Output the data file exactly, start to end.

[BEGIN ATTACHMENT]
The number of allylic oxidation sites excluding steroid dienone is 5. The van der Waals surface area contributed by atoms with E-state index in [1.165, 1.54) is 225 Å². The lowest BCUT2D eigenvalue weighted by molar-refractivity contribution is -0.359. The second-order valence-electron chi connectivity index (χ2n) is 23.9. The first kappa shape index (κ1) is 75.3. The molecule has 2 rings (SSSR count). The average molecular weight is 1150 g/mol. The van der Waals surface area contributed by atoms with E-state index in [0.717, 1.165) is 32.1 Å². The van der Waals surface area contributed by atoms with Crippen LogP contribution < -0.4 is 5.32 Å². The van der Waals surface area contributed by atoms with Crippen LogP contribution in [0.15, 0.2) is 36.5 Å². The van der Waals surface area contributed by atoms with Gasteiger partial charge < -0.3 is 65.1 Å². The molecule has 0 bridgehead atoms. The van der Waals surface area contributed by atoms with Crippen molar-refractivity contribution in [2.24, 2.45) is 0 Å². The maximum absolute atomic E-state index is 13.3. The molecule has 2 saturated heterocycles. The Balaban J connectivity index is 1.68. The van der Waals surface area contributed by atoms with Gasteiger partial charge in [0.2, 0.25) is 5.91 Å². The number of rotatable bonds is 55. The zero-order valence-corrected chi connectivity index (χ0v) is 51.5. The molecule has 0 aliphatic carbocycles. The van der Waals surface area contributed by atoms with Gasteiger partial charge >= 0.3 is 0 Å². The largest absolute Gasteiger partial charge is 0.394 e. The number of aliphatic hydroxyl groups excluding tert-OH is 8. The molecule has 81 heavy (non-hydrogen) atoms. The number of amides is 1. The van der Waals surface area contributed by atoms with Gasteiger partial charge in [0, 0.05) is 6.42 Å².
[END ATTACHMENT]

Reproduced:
The number of allylic oxidation sites excluding steroid dienone is 5. The van der Waals surface area contributed by atoms with E-state index in [1.165, 1.54) is 225 Å². The lowest BCUT2D eigenvalue weighted by molar-refractivity contribution is -0.359. The second-order valence-electron chi connectivity index (χ2n) is 23.9. The first kappa shape index (κ1) is 75.3. The molecule has 2 rings (SSSR count). The average molecular weight is 1150 g/mol. The van der Waals surface area contributed by atoms with E-state index in [0.717, 1.165) is 32.1 Å². The van der Waals surface area contributed by atoms with Crippen LogP contribution < -0.4 is 5.32 Å². The van der Waals surface area contributed by atoms with Crippen LogP contribution in [0.15, 0.2) is 36.5 Å². The van der Waals surface area contributed by atoms with Gasteiger partial charge < -0.3 is 65.1 Å². The molecule has 0 bridgehead atoms. The van der Waals surface area contributed by atoms with Crippen molar-refractivity contribution in [2.24, 2.45) is 0 Å². The maximum absolute atomic E-state index is 13.3. The molecule has 2 saturated heterocycles. The Balaban J connectivity index is 1.68. The van der Waals surface area contributed by atoms with Gasteiger partial charge in [0.2, 0.25) is 5.91 Å². The number of rotatable bonds is 55. The zero-order valence-corrected chi connectivity index (χ0v) is 51.5. The molecule has 0 aliphatic carbocycles. The van der Waals surface area contributed by atoms with Gasteiger partial charge >= 0.3 is 0 Å². The largest absolute Gasteiger partial charge is 0.394 e. The number of aliphatic hydroxyl groups excluding tert-OH is 8. The molecule has 81 heavy (non-hydrogen) atoms. The number of amides is 1. The van der Waals surface area contributed by atoms with Gasteiger partial charge in [0, 0.05) is 6.42 Å².